different aperture

Here, the same image was captured with two different apertures. You can see the photo on the right, which was captured with a larger aperture than the left. So, the image on the right has a deep depth of field and a sharper background.

How Does Camera Distance Control DOF?

Another way to control DOF is by changing the distance of the camera from the subject. It will be smaller or shallower if you put the camera closer to the subject. And moving the camera away from the subject will make a deeper depth of field.

Controlling Depth of Field Using Focal Length of the Lens

The functionality of the focal length is to magnify the image of a distant subject. It means setting the focal length closer will make the subject bigger and clear. So, setting the focal length longer will make a deep DOF.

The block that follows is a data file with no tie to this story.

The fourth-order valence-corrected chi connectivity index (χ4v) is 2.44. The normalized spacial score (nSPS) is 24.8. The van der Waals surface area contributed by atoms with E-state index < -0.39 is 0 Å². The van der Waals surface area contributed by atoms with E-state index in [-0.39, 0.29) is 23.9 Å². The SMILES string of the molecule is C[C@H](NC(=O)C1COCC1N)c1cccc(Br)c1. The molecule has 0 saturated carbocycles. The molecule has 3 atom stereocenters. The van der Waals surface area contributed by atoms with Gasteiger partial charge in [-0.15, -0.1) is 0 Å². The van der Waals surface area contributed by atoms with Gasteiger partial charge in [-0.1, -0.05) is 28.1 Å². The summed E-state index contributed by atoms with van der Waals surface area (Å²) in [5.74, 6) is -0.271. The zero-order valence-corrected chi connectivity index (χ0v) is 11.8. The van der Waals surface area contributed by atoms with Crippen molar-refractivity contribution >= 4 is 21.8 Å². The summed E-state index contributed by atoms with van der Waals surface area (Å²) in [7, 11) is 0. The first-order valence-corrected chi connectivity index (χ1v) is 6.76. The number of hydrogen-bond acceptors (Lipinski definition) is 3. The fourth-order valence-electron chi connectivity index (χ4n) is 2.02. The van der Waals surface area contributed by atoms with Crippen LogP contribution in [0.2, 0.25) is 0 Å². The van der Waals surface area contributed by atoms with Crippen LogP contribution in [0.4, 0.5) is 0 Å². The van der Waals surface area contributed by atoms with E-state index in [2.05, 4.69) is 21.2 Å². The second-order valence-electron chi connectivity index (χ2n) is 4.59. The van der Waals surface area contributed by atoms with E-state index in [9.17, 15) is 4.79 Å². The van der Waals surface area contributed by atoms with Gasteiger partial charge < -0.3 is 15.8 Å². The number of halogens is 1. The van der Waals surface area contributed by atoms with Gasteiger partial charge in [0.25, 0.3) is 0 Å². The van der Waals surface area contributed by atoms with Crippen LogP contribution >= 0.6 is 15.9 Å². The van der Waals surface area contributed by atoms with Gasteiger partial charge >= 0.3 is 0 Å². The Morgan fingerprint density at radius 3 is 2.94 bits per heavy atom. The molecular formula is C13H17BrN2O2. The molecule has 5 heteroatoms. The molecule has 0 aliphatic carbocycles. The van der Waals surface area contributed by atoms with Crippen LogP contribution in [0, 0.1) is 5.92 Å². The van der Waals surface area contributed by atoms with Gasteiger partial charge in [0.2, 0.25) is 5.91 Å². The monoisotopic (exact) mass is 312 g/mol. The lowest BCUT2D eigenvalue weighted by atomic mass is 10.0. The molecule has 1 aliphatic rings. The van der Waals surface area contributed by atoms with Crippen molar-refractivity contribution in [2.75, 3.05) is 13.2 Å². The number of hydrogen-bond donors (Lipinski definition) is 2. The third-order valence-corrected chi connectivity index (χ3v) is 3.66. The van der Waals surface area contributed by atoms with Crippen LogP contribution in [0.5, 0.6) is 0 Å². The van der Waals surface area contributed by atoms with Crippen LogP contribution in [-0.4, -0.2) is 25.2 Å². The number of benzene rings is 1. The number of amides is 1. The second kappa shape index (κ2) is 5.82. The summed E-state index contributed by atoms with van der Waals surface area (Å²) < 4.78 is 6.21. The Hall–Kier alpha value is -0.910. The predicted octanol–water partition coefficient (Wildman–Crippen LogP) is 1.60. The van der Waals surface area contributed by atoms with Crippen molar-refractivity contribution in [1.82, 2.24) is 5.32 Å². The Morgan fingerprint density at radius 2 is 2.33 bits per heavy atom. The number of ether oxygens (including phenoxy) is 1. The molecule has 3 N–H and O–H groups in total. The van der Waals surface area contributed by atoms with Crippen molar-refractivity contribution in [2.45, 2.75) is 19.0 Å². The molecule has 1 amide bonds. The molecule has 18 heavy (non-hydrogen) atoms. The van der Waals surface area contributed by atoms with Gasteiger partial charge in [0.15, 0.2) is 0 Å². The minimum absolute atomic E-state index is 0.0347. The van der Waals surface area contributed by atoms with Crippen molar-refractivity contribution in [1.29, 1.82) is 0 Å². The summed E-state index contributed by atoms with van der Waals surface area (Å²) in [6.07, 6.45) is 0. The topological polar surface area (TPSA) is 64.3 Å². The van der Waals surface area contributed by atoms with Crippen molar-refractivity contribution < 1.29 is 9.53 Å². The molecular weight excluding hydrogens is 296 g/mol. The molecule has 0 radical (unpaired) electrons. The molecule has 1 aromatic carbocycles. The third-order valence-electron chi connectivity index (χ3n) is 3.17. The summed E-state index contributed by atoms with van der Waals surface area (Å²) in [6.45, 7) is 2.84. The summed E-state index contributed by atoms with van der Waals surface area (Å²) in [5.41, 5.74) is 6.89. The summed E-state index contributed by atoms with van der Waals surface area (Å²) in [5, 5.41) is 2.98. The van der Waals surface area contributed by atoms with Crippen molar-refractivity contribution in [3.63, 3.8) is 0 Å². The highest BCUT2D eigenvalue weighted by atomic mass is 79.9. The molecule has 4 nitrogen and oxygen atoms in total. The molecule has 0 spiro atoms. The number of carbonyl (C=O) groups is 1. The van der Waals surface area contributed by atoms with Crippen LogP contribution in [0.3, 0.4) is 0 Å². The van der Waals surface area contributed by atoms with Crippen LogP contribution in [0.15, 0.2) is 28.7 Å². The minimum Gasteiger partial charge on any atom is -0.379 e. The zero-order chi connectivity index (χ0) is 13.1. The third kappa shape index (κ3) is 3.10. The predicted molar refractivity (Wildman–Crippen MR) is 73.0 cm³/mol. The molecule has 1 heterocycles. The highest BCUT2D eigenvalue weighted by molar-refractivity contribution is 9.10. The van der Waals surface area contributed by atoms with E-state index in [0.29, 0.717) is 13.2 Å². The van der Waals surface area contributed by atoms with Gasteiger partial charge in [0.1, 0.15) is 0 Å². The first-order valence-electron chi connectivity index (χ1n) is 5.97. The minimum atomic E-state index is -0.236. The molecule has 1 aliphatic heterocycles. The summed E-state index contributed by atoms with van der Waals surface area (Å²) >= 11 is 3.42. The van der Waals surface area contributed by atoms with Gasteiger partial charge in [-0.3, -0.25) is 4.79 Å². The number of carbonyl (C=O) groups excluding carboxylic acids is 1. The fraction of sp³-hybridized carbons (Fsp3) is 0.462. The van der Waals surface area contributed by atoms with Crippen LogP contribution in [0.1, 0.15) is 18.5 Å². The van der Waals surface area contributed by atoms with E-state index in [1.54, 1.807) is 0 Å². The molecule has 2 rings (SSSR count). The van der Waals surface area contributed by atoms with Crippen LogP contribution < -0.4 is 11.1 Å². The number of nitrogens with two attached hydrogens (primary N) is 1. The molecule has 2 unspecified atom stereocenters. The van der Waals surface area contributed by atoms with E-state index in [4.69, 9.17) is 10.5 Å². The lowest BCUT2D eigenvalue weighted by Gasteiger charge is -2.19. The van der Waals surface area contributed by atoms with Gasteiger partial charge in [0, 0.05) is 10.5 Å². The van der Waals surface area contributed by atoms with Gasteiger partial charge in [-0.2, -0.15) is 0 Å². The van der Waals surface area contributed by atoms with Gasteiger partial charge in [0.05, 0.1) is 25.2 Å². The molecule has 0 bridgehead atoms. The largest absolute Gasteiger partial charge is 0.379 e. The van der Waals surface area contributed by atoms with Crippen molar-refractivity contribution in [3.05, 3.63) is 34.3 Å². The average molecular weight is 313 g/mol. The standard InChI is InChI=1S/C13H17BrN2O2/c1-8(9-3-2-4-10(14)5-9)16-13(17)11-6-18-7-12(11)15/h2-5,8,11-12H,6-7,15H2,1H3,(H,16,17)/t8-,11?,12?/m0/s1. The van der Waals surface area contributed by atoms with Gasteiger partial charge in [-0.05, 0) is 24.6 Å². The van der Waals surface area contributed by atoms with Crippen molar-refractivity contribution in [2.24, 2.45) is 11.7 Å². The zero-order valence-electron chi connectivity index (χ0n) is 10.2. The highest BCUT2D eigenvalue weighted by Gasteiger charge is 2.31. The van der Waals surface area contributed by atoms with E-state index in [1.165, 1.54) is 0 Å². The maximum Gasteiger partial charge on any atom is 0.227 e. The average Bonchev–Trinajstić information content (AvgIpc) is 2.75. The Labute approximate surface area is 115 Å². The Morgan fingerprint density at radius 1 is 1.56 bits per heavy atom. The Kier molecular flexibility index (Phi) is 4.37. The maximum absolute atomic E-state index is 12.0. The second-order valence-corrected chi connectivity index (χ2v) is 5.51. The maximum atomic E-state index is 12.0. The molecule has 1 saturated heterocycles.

Look closely at the below image, which is a good example of DOF using different focal lengths. The image on the right side were shot at a focal length of 70mm and the left one at 35mm. If we give a close look, we will see the difference between the images. Compare the images that were taken with the same aperture.

comparing focal length

When to Use a Smaller Depth of Field?

When the subject needs to stand out from its background, using shallow DOF is a perfect technique. This is also an excellent composition for a great portrait photograph. In wildlife photography, it will be very effective to capture the subject clearly from its surroundings. As you will have a low light situation in the wild, you have to increase your aperture to capture more light.